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Panic Disorder
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 Physicians Guide to the Management of Huntington's Disease
Panic disorder
Although uncommon in HD, is a highly treatable condition. It is characterized by the acute onset of overwhelming anxiety and dread, accompanied by physiological symptoms of rapid heartbeat, sweating, hyperventilation, lightheadedness, or paraesthesias.

Panic attacks usually last only fifteen or twenty minutes, may begin during sleep, and may result in syncope. Suspected panic attacks require a good medical work-up, because most of the other possible explanations for the symptoms represent highly dangerous conditions.

Once these other causes have been ruled out, the usual treatment consists of SSRIs, sometimes temporarily supplemented with benzodiazepines.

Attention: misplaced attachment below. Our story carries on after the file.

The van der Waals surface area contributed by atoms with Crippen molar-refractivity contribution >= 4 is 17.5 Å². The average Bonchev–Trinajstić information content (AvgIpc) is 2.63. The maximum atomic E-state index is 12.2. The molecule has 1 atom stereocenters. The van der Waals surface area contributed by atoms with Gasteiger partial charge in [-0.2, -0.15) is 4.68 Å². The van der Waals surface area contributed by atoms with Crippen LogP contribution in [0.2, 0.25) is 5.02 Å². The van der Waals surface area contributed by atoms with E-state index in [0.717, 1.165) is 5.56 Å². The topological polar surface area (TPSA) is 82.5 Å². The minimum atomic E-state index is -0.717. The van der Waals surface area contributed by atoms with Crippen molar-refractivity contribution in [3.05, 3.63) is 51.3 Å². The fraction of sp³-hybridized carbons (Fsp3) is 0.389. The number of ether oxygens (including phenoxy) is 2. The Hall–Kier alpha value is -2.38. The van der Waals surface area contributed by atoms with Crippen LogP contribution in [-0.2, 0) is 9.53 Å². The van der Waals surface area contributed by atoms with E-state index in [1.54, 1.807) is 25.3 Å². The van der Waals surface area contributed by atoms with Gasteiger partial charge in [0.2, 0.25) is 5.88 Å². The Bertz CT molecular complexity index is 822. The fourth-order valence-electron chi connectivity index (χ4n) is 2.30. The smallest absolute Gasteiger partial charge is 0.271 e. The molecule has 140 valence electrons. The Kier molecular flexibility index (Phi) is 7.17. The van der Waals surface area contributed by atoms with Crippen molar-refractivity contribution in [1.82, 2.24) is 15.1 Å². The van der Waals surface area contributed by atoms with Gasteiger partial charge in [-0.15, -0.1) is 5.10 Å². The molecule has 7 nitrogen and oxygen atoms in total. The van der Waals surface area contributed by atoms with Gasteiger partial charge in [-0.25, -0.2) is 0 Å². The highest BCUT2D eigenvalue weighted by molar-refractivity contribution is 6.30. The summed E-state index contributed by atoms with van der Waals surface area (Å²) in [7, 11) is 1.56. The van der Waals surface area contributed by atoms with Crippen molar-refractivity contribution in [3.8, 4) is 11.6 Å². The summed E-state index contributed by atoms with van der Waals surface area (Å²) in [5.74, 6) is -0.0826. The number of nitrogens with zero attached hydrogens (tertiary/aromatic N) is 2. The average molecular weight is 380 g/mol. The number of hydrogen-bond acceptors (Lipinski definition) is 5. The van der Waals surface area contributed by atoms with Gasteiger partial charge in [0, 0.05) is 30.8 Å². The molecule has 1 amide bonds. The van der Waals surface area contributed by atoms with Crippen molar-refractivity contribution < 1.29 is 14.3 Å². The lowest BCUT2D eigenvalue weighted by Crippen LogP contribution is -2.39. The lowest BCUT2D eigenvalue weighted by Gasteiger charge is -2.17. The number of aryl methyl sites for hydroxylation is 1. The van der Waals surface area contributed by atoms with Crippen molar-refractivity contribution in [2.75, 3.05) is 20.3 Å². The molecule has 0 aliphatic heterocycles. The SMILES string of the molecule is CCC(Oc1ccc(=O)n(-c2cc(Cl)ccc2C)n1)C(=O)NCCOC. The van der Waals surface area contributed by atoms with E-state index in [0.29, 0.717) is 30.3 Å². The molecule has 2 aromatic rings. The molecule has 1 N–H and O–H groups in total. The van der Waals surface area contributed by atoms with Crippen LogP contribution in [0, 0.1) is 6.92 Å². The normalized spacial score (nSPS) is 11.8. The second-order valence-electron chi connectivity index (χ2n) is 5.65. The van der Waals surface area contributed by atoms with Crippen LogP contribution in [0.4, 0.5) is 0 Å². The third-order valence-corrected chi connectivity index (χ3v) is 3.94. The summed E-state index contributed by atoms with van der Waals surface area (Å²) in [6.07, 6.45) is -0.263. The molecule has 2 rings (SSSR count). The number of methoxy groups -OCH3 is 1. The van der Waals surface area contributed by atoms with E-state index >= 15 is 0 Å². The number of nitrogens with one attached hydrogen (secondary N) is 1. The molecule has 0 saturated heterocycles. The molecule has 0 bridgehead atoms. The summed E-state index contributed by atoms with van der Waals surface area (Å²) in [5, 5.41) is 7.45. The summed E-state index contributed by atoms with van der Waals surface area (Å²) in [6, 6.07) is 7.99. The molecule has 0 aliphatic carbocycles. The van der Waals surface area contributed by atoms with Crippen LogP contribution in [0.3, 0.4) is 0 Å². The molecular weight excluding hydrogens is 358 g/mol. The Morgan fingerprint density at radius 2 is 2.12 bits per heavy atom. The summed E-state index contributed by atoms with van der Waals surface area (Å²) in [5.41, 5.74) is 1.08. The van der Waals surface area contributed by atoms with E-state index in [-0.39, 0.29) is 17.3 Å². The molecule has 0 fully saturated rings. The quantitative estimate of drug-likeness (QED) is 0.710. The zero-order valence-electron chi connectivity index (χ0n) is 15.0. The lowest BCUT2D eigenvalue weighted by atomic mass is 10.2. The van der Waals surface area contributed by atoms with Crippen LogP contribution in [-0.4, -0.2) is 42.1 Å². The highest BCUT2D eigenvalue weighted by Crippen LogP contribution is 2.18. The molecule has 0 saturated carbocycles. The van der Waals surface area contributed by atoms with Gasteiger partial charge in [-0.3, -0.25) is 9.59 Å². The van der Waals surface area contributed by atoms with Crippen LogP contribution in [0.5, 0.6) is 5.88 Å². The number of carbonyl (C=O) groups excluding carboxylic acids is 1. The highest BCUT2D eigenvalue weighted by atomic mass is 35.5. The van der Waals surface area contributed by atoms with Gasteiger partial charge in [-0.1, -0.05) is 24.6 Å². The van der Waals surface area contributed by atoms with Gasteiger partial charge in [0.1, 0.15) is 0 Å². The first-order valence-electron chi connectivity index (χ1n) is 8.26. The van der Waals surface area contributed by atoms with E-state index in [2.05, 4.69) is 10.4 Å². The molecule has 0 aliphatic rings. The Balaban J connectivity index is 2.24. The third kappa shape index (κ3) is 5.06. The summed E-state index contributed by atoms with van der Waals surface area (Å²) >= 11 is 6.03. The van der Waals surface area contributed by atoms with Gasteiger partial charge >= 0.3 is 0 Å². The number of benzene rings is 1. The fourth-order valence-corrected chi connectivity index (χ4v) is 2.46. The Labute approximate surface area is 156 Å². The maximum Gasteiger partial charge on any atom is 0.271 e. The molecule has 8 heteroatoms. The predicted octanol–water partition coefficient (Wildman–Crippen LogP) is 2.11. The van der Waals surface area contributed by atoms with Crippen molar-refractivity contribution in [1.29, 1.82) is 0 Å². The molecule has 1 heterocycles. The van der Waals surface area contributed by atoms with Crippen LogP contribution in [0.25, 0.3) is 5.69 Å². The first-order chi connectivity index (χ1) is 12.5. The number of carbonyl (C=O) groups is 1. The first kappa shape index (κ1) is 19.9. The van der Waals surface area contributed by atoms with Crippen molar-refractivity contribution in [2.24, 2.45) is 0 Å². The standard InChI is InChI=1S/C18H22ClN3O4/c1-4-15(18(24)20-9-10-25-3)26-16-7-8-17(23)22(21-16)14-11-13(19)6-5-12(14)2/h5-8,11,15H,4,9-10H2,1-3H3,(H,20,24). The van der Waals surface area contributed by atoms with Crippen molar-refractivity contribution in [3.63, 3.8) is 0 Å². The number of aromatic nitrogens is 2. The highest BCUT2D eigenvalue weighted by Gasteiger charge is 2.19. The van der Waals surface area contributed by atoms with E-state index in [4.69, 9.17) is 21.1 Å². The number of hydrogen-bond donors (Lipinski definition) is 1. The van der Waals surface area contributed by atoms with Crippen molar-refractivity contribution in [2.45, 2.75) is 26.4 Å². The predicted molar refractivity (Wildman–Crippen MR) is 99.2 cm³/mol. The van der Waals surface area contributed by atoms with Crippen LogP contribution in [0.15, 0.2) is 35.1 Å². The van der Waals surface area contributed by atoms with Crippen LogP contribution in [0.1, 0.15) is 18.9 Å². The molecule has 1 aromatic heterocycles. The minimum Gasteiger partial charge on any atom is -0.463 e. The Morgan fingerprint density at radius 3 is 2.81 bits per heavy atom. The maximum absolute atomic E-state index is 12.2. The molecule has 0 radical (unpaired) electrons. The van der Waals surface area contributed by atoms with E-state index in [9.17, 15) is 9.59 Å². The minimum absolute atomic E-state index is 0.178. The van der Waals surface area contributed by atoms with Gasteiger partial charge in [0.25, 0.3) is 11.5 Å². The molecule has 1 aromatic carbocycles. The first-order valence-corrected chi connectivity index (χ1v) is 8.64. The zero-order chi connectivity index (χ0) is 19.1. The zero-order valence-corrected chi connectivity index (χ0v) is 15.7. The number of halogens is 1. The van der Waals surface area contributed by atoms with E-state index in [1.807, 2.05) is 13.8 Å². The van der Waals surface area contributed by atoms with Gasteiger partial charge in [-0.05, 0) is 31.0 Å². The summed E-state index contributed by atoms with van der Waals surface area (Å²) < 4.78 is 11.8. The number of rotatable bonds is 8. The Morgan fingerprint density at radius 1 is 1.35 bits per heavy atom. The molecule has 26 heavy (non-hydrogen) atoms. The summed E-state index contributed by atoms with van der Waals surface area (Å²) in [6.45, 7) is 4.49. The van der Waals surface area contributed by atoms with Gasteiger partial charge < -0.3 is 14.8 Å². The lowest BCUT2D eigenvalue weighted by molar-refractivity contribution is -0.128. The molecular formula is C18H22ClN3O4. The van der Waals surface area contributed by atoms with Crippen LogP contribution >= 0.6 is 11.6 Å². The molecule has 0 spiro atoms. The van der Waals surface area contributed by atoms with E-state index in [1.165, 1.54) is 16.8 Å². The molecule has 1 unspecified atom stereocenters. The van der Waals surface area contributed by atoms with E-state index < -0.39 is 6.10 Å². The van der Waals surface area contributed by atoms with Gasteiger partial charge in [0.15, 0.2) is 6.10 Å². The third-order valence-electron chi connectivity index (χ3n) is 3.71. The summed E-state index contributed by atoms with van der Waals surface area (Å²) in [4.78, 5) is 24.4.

SSRIs are usually mildly stimulating and may need to start at a lower dose than that used for depression.

Benzodiazepines should be used judiciously in anxious persons with HD because of the vulnerability of these patients to delirium and falls and because of their potential for abuse, especially in patients whose judgement may already be impaired.

PRN medications may have to be controlled by a family member. Some patients will respond to the non-benzodiazepine anxiolytic buspirone, which can be started at 5mg two to three times per day and advanced to 20-30mg per day in divided doses.